2011 Algal Bloom
In 2011, Lake Erie experienced the largest harmful algal bloom on record. Economic damage was significant, with an estimated $2.4 million dollar loss in Ohio's recreational fishing industry alone and a $1.3 million dollar loss to Maumee Bay State Park due to lack of visitors.22 At it's peak, it was three times more intense than any previously observed bloom, Long-term trends in agricultural practices and spring storm activity increased phosphorus loading to the western basin of the lake and produced record-breaking nutrient loads. The combination of these factors are consistent with expected future conditions. Without scientifically guided management plans, an increasing risk of algal blooms like the 2011 bloom are anticipated.25
Fish Kills and Hypoxia
Under normal conditions, algae are critical to the health of the ecosystem, providing the main source of energy that sustains many species of marine life. When algal blooms grow uncontrollably, however, low-oxygen, hypoxic conditions can be the result. When excessive organic matter from algal blooms sinks into bottom waters, it decomposes and reduces dissolved oxygen concentrations. With warmer temperatures and stratified lake temperatures that reduce vertical mixing, oxygen-depleted "dead zones" are created. When organisms are trapped in waters of suitable temperature that are oxygen-depleted, they die, sometimes resulting in massive fish kills.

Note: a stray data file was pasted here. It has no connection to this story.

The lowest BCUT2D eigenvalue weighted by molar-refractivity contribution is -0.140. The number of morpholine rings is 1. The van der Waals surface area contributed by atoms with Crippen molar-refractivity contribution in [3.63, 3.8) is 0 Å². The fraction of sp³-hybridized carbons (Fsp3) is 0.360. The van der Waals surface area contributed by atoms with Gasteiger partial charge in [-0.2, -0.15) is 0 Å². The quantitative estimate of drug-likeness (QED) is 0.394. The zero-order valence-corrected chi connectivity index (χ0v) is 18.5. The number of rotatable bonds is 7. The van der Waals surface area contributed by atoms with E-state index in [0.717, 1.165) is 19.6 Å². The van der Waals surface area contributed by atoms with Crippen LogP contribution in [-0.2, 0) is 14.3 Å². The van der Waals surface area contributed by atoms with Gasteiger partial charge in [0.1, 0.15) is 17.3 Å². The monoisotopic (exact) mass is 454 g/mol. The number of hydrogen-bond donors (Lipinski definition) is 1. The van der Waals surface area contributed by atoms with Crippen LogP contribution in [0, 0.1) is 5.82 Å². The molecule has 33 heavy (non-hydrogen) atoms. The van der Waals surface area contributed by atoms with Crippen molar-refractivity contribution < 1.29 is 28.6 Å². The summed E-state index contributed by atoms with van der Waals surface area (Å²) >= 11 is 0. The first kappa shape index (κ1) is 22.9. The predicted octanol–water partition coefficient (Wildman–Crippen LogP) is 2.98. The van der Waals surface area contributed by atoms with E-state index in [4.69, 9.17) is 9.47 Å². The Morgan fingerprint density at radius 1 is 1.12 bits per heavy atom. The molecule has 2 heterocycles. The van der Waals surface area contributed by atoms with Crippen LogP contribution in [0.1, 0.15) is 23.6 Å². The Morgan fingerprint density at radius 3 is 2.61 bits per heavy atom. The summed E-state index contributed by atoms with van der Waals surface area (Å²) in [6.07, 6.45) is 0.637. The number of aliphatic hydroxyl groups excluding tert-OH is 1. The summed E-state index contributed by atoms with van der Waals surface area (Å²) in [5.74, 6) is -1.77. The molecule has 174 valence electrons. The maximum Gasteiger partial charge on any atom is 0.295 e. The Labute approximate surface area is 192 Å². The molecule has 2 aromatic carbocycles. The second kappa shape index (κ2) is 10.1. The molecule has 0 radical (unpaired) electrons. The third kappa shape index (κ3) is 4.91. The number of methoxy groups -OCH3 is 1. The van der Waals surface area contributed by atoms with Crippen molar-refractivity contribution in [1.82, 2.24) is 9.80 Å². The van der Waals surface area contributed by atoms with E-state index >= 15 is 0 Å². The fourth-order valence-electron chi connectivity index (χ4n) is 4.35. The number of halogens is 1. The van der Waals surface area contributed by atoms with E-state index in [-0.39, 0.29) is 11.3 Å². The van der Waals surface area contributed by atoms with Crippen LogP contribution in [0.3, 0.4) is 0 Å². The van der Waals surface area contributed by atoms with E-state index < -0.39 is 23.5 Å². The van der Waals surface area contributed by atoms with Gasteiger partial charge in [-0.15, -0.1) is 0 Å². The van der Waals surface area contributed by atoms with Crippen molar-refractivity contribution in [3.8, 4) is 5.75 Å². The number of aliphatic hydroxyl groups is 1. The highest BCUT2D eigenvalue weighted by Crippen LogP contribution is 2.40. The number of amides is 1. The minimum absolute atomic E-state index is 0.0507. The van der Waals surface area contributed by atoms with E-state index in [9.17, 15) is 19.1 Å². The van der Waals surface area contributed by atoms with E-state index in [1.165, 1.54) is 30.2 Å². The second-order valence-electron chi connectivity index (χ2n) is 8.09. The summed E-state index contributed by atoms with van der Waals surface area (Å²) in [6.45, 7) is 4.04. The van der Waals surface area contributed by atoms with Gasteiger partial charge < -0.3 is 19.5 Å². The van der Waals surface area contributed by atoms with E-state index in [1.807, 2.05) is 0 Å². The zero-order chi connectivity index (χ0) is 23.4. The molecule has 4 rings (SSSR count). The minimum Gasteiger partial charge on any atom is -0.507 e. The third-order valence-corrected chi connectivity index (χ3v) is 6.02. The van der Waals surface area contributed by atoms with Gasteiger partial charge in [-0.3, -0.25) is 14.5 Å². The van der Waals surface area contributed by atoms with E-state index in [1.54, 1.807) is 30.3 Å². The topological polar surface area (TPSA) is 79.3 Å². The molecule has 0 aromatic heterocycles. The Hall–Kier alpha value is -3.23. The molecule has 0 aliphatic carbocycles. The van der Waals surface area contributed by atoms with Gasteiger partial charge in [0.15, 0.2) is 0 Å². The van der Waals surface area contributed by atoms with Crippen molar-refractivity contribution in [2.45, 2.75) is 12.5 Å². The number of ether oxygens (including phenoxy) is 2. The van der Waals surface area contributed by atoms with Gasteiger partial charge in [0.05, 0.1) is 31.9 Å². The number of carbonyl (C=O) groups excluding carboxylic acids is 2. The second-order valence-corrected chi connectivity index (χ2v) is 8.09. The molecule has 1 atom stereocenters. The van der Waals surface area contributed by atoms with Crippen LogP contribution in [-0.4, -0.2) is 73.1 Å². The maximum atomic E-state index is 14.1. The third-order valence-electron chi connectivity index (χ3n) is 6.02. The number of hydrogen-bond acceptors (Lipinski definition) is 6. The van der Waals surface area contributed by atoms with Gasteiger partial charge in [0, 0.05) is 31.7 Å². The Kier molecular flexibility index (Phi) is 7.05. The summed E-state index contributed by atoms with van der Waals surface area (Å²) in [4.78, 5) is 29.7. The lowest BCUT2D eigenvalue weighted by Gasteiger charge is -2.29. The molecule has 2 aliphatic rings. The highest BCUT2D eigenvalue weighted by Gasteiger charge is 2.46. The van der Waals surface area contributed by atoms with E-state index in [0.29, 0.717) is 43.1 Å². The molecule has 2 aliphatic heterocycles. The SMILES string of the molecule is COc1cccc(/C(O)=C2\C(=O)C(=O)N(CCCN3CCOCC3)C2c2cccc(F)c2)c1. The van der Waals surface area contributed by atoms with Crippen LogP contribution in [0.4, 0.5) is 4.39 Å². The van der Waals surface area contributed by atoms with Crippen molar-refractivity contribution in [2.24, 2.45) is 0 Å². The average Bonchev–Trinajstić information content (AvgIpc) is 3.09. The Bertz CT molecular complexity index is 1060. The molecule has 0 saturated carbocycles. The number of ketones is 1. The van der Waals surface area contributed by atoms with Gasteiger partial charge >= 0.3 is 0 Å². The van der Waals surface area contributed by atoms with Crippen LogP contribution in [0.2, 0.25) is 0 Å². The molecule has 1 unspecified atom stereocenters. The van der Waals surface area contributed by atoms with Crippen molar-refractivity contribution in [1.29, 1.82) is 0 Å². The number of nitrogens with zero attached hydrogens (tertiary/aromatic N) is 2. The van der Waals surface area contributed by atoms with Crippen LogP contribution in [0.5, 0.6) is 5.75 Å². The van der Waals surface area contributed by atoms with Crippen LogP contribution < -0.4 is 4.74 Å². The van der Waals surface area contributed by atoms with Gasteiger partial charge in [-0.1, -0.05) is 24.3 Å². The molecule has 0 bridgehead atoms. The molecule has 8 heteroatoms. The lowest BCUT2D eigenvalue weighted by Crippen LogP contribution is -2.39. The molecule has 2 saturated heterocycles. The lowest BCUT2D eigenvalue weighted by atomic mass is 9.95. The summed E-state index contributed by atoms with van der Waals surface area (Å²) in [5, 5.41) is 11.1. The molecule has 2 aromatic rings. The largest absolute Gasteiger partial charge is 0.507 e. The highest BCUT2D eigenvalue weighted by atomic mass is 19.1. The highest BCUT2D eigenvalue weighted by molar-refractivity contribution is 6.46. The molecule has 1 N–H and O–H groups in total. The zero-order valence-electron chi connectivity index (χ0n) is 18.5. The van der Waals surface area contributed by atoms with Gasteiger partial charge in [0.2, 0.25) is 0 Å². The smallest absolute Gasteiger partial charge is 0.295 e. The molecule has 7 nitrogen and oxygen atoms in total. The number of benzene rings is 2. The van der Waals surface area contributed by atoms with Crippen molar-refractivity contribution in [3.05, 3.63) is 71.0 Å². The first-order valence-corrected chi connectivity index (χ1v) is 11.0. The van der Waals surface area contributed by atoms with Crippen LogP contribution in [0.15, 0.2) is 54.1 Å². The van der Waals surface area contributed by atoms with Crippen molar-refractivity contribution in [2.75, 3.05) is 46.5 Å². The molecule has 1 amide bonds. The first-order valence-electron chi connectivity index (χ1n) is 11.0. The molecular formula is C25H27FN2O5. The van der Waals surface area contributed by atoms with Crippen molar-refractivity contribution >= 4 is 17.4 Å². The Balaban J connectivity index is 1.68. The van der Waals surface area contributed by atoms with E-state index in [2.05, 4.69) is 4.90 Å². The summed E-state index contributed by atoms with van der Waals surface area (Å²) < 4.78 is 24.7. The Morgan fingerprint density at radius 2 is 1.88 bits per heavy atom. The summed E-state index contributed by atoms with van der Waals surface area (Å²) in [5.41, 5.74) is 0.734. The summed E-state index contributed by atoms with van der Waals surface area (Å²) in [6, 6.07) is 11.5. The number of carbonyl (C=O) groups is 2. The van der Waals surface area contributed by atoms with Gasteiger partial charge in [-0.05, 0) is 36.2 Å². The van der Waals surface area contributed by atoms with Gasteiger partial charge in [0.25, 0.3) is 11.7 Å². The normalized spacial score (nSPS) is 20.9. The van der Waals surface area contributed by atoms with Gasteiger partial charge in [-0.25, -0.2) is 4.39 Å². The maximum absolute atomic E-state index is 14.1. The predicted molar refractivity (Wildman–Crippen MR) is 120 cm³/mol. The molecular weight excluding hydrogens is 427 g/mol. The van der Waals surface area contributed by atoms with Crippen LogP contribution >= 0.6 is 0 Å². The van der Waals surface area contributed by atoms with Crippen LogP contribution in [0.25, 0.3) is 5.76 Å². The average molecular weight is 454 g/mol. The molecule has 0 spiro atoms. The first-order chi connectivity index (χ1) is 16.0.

Useful Algal Bloom Links
From the Center of Excellence in Great Lakes and Human Health:
An experimental harmful algal bloom bulletin has been developed to provide a weekly forecast for Microcystis blooms in western Lake Erie. When a harmful bloom is detected by the experimental system, scientists will issue the forecast bulletin below. The bulletin depicts the bloom's current location and future movement, as well as categorizes its intensity on a weekly basis. Click here to view the bulletin.
For frequently asked questions regarding safety precautions during harmful algal blooms, click here.